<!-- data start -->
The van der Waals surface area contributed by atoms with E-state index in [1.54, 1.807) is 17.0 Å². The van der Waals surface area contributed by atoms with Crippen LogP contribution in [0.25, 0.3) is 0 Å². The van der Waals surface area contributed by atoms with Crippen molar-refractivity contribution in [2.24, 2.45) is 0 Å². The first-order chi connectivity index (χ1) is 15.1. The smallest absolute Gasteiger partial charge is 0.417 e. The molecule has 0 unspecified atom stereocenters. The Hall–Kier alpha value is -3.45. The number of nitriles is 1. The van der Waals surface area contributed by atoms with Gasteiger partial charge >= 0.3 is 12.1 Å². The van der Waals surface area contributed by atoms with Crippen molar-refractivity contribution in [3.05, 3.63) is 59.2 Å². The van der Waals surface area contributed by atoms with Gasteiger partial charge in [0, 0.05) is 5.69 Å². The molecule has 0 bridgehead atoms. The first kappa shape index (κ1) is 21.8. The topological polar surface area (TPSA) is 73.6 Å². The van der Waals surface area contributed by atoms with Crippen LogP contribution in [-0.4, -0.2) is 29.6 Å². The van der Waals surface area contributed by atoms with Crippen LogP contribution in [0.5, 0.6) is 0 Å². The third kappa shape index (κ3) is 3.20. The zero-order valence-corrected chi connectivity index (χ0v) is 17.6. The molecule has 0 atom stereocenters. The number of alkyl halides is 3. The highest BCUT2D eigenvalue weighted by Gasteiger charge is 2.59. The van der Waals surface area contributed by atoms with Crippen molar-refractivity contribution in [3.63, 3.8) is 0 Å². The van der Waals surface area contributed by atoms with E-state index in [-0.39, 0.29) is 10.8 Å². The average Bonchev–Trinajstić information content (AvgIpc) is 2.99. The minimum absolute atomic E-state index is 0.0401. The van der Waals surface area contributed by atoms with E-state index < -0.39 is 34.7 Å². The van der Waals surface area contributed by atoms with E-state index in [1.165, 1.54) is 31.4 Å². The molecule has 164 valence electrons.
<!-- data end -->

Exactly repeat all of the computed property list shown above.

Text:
The van der Waals surface area contributed by atoms with E-state index in [1.54, 1.807) is 17.0 Å². The van der Waals surface area contributed by atoms with Crippen LogP contribution in [0.25, 0.3) is 0 Å². The van der Waals surface area contributed by atoms with Crippen molar-refractivity contribution in [2.24, 2.45) is 0 Å². The first-order chi connectivity index (χ1) is 15.1. The smallest absolute Gasteiger partial charge is 0.417 e. The molecule has 0 unspecified atom stereocenters. The Hall–Kier alpha value is -3.45. The number of nitriles is 1. The van der Waals surface area contributed by atoms with Gasteiger partial charge >= 0.3 is 12.1 Å². The van der Waals surface area contributed by atoms with Crippen molar-refractivity contribution in [3.05, 3.63) is 59.2 Å². The van der Waals surface area contributed by atoms with Gasteiger partial charge in [0, 0.05) is 5.69 Å². The molecule has 0 bridgehead atoms. The first kappa shape index (κ1) is 21.8. The topological polar surface area (TPSA) is 73.6 Å². The van der Waals surface area contributed by atoms with Crippen LogP contribution in [-0.4, -0.2) is 29.6 Å². The van der Waals surface area contributed by atoms with Crippen LogP contribution in [0.5, 0.6) is 0 Å². The third kappa shape index (κ3) is 3.20. The zero-order valence-corrected chi connectivity index (χ0v) is 17.6. The molecule has 0 atom stereocenters. The number of alkyl halides is 3. The highest BCUT2D eigenvalue weighted by Gasteiger charge is 2.59. The van der Waals surface area contributed by atoms with Crippen molar-refractivity contribution in [3.63, 3.8) is 0 Å². The van der Waals surface area contributed by atoms with E-state index in [-0.39, 0.29) is 10.8 Å². The average Bonchev–Trinajstić information content (AvgIpc) is 2.99. The minimum absolute atomic E-state index is 0.0401. The van der Waals surface area contributed by atoms with E-state index < -0.39 is 34.7 Å². The van der Waals surface area contributed by atoms with E-state index in [1.165, 1.54) is 31.4 Å². The molecule has 164 valence electrons.